WASHINGTON: When they met last month in New York, President Trump hailed what he called his “personal relationship” with Turkish President Recep Tayyip Erdogan and said the United States and Turkey were “as close as we have ever been.”
Erdogan called Trump “my dear friend Donald.”
Close observers of Ankara and Washington would have been forgiven for rolling their eyes. For the past several years, the ties between them have repeatedly frayed to near the breaking point, only to be temporarily patched. On Sunday, they snapped.
Following the arrest last week of Metin Topuz, a Turkish employee of the U.S. Consulate in Istanbul, the United States announced that it was immediately suspending the issuance of non-immigrant visas in Turkey. Ankara quickly responded with identical restrictions, suddenly upending the plans of countless Turkish and American tourists, students, businesspeople and others who did not already possess the necessary travel documents.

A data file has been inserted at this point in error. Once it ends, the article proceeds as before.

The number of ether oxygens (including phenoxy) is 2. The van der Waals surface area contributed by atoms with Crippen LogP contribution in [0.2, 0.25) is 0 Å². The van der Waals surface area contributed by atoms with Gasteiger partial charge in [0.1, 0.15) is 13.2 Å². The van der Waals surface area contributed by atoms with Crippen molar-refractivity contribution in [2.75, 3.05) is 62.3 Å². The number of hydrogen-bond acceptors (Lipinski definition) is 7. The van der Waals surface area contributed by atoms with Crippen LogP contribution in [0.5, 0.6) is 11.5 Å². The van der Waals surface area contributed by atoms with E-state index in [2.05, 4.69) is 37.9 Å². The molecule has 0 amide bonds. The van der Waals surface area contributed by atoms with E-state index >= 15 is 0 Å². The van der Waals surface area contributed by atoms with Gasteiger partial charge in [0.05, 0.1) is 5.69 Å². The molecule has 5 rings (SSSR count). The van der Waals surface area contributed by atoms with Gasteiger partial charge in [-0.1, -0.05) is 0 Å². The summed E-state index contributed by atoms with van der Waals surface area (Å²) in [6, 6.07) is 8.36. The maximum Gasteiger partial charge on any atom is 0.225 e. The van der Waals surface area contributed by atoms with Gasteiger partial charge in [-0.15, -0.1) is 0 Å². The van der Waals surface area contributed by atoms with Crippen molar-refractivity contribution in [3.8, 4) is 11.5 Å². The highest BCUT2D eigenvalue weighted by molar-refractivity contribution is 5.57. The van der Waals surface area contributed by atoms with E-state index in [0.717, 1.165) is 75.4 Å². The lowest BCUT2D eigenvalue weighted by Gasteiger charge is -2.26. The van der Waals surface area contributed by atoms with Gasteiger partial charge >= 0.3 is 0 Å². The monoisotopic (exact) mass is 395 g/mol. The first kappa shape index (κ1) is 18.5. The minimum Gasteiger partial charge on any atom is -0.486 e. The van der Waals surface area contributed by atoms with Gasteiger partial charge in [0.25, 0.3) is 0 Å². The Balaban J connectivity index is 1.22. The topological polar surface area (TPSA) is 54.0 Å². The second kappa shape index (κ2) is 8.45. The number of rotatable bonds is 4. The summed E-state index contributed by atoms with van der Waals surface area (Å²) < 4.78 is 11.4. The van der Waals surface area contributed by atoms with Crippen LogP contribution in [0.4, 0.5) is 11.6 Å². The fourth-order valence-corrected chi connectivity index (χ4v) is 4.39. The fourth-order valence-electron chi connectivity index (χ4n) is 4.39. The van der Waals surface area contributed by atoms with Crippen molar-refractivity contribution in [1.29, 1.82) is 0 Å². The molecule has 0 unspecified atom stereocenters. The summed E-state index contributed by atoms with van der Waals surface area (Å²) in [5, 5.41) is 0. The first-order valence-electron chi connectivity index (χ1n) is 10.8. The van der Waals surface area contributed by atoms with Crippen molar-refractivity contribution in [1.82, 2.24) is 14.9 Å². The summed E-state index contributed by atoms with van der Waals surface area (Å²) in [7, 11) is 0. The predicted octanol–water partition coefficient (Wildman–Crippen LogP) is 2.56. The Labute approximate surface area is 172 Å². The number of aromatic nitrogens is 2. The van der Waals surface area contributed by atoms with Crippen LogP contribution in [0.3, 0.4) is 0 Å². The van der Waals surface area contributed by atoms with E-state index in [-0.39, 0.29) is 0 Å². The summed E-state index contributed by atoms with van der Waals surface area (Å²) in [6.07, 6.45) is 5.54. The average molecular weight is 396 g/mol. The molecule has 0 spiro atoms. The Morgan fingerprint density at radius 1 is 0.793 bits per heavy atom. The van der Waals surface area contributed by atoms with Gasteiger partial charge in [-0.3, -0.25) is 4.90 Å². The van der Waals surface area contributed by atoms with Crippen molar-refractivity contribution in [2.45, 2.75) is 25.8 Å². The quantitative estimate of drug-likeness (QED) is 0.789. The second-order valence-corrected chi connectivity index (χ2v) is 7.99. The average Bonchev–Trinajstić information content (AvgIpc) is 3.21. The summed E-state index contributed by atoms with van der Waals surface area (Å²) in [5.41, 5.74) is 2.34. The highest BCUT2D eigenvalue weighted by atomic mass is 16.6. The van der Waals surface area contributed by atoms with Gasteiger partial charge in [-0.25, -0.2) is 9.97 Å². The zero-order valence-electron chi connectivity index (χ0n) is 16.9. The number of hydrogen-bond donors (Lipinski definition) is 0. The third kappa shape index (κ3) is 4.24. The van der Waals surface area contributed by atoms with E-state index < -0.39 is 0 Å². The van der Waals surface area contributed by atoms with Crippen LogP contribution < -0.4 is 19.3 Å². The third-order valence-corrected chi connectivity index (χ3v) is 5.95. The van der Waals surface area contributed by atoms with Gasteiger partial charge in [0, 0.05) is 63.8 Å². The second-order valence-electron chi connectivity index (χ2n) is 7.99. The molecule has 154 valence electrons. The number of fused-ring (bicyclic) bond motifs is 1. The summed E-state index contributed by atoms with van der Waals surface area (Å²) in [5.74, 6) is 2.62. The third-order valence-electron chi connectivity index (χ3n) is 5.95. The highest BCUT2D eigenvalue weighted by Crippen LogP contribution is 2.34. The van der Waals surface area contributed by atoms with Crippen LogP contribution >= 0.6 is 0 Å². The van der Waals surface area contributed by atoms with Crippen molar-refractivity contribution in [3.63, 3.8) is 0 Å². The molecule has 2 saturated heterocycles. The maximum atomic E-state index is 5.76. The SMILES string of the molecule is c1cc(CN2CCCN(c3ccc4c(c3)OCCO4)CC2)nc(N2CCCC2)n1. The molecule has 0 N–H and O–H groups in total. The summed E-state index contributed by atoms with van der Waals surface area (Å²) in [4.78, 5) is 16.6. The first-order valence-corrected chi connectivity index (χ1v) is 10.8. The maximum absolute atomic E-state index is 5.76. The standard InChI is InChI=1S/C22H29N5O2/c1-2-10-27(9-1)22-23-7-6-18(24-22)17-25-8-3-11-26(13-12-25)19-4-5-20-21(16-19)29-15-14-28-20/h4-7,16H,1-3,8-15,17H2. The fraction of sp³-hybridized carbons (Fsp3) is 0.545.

While the Turkish government provided no information about the Topuz arrest, the Daily Sabah, a pro-government paper, said in a Monday editorial that he was accused of “facilitating the escape” from Turkey of “known Gulenists” – followers of a U.S.-based Turkish cleric, Fethullah Gulen, whom Turkey accuses of being behind a July 2016 coup attempt.
That report and others provoked John Bass, the outgoing U.S. ambassador to Turkey, to post a 4½ -minute video on the embassy site to “explain” the visa suspension decision. Topuz, who worked in an office coordinating with Turkish law enforcement and “ensuring the security of American and Turkish citizens,” was the second such U.S. diplomatic employee arrested this year, Bass said, raising questions “about whether the goal of some officials is to disrupt the long-standing cooperation between Turkey and the United States.”
Without guarantees of Turkey’s respect for “the principles of rule of law that all modern democracies follow,” he said, the United States could not be sure its facilities were safe. He expressed hope the suspension of new visas at U.S. facilities in Turkey would not last long but offered no prediction.